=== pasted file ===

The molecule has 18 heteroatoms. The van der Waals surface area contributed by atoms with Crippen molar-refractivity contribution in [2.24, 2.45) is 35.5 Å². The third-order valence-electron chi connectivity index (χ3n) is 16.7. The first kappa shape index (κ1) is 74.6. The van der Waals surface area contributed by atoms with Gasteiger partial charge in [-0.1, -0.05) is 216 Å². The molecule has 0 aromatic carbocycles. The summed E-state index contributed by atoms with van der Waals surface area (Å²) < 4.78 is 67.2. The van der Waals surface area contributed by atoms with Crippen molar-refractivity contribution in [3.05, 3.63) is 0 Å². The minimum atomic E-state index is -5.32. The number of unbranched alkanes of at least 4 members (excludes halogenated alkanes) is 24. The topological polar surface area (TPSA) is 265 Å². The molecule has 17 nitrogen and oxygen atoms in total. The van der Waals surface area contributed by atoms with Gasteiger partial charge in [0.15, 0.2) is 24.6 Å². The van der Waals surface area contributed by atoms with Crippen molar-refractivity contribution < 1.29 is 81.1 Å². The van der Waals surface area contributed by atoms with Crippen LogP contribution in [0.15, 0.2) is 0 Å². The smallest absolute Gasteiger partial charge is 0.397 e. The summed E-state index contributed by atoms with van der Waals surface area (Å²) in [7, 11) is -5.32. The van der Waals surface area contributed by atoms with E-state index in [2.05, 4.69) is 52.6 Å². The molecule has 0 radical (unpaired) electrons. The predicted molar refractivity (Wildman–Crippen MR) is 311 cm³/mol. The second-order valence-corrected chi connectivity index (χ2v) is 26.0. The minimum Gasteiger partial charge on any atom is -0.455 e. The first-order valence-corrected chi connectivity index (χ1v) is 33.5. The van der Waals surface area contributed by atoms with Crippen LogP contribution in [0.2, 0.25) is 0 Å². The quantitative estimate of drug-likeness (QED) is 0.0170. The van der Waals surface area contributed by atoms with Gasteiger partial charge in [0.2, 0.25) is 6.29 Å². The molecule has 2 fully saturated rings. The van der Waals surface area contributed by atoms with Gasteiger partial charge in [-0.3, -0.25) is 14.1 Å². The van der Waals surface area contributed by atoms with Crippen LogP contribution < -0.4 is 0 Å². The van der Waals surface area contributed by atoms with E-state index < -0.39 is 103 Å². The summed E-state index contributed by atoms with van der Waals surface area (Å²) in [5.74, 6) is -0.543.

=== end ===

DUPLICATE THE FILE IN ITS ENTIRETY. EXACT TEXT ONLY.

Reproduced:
The molecule has 18 heteroatoms. The van der Waals surface area contributed by atoms with Crippen molar-refractivity contribution in [2.24, 2.45) is 35.5 Å². The third-order valence-electron chi connectivity index (χ3n) is 16.7. The first kappa shape index (κ1) is 74.6. The van der Waals surface area contributed by atoms with Gasteiger partial charge in [-0.1, -0.05) is 216 Å². The molecule has 0 aromatic carbocycles. The summed E-state index contributed by atoms with van der Waals surface area (Å²) < 4.78 is 67.2. The van der Waals surface area contributed by atoms with Crippen molar-refractivity contribution in [3.05, 3.63) is 0 Å². The minimum atomic E-state index is -5.32. The number of unbranched alkanes of at least 4 members (excludes halogenated alkanes) is 24. The topological polar surface area (TPSA) is 265 Å². The molecule has 17 nitrogen and oxygen atoms in total. The van der Waals surface area contributed by atoms with Gasteiger partial charge in [0.15, 0.2) is 24.6 Å². The van der Waals surface area contributed by atoms with Crippen molar-refractivity contribution < 1.29 is 81.1 Å². The van der Waals surface area contributed by atoms with Crippen LogP contribution in [0.15, 0.2) is 0 Å². The smallest absolute Gasteiger partial charge is 0.397 e. The summed E-state index contributed by atoms with van der Waals surface area (Å²) in [7, 11) is -5.32. The van der Waals surface area contributed by atoms with E-state index in [2.05, 4.69) is 52.6 Å². The molecule has 0 radical (unpaired) electrons. The predicted molar refractivity (Wildman–Crippen MR) is 311 cm³/mol. The second-order valence-corrected chi connectivity index (χ2v) is 26.0. The minimum Gasteiger partial charge on any atom is -0.455 e. The first-order valence-corrected chi connectivity index (χ1v) is 33.5. The van der Waals surface area contributed by atoms with Crippen LogP contribution in [0.2, 0.25) is 0 Å². The quantitative estimate of drug-likeness (QED) is 0.0170. The van der Waals surface area contributed by atoms with Gasteiger partial charge in [0.2, 0.25) is 6.29 Å². The molecule has 2 fully saturated rings. The van der Waals surface area contributed by atoms with Gasteiger partial charge in [-0.3, -0.25) is 14.1 Å². The van der Waals surface area contributed by atoms with Crippen LogP contribution < -0.4 is 0 Å². The van der Waals surface area contributed by atoms with E-state index < -0.39 is 103 Å². The summed E-state index contributed by atoms with van der Waals surface area (Å²) in [5.74, 6) is -0.543.